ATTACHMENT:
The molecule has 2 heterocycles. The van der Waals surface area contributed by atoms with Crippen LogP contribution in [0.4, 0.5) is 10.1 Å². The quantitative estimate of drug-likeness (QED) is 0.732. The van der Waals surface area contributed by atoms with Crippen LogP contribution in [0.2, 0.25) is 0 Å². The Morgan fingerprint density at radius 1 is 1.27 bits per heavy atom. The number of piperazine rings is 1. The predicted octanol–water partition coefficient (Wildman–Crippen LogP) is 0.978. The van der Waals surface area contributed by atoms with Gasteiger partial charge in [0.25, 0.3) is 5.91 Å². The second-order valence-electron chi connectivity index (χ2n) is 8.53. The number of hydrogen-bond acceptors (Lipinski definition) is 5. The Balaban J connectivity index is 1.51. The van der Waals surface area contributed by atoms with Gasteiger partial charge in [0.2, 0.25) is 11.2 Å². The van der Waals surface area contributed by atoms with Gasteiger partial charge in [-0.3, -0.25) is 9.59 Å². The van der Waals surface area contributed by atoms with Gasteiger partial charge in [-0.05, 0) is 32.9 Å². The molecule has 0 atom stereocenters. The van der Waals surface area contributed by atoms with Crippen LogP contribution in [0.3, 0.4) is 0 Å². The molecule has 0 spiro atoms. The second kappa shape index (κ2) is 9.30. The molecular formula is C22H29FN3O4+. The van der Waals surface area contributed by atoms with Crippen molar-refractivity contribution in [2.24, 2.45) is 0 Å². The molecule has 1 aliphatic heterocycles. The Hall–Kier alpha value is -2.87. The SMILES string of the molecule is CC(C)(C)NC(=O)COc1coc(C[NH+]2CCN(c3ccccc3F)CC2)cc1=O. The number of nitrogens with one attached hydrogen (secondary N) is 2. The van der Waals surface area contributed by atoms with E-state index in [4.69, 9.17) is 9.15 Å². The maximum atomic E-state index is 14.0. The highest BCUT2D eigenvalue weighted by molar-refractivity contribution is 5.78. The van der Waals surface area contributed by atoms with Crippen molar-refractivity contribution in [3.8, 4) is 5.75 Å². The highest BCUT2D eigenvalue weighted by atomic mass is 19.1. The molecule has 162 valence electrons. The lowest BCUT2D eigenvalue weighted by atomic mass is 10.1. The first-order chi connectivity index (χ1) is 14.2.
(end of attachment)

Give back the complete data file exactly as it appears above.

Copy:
The molecule has 2 heterocycles. The van der Waals surface area contributed by atoms with Crippen LogP contribution in [0.4, 0.5) is 10.1 Å². The quantitative estimate of drug-likeness (QED) is 0.732. The van der Waals surface area contributed by atoms with Crippen LogP contribution in [0.2, 0.25) is 0 Å². The Morgan fingerprint density at radius 1 is 1.27 bits per heavy atom. The number of piperazine rings is 1. The predicted octanol–water partition coefficient (Wildman–Crippen LogP) is 0.978. The van der Waals surface area contributed by atoms with Gasteiger partial charge in [0.25, 0.3) is 5.91 Å². The second-order valence-electron chi connectivity index (χ2n) is 8.53. The number of hydrogen-bond acceptors (Lipinski definition) is 5. The Balaban J connectivity index is 1.51. The van der Waals surface area contributed by atoms with Gasteiger partial charge in [0.2, 0.25) is 11.2 Å². The van der Waals surface area contributed by atoms with Gasteiger partial charge in [-0.3, -0.25) is 9.59 Å². The van der Waals surface area contributed by atoms with Gasteiger partial charge in [-0.05, 0) is 32.9 Å². The molecule has 0 atom stereocenters. The van der Waals surface area contributed by atoms with Crippen LogP contribution in [0.3, 0.4) is 0 Å². The molecule has 0 spiro atoms. The second kappa shape index (κ2) is 9.30. The molecular formula is C22H29FN3O4+. The van der Waals surface area contributed by atoms with Crippen molar-refractivity contribution in [2.24, 2.45) is 0 Å². The molecule has 1 aliphatic heterocycles. The Hall–Kier alpha value is -2.87. The SMILES string of the molecule is CC(C)(C)NC(=O)COc1coc(C[NH+]2CCN(c3ccccc3F)CC2)cc1=O. The number of nitrogens with one attached hydrogen (secondary N) is 2. The van der Waals surface area contributed by atoms with E-state index in [4.69, 9.17) is 9.15 Å². The maximum atomic E-state index is 14.0. The highest BCUT2D eigenvalue weighted by molar-refractivity contribution is 5.78. The van der Waals surface area contributed by atoms with Crippen molar-refractivity contribution in [3.8, 4) is 5.75 Å². The highest BCUT2D eigenvalue weighted by atomic mass is 19.1. The molecule has 162 valence electrons. The lowest BCUT2D eigenvalue weighted by atomic mass is 10.1. The first-order chi connectivity index (χ1) is 14.2.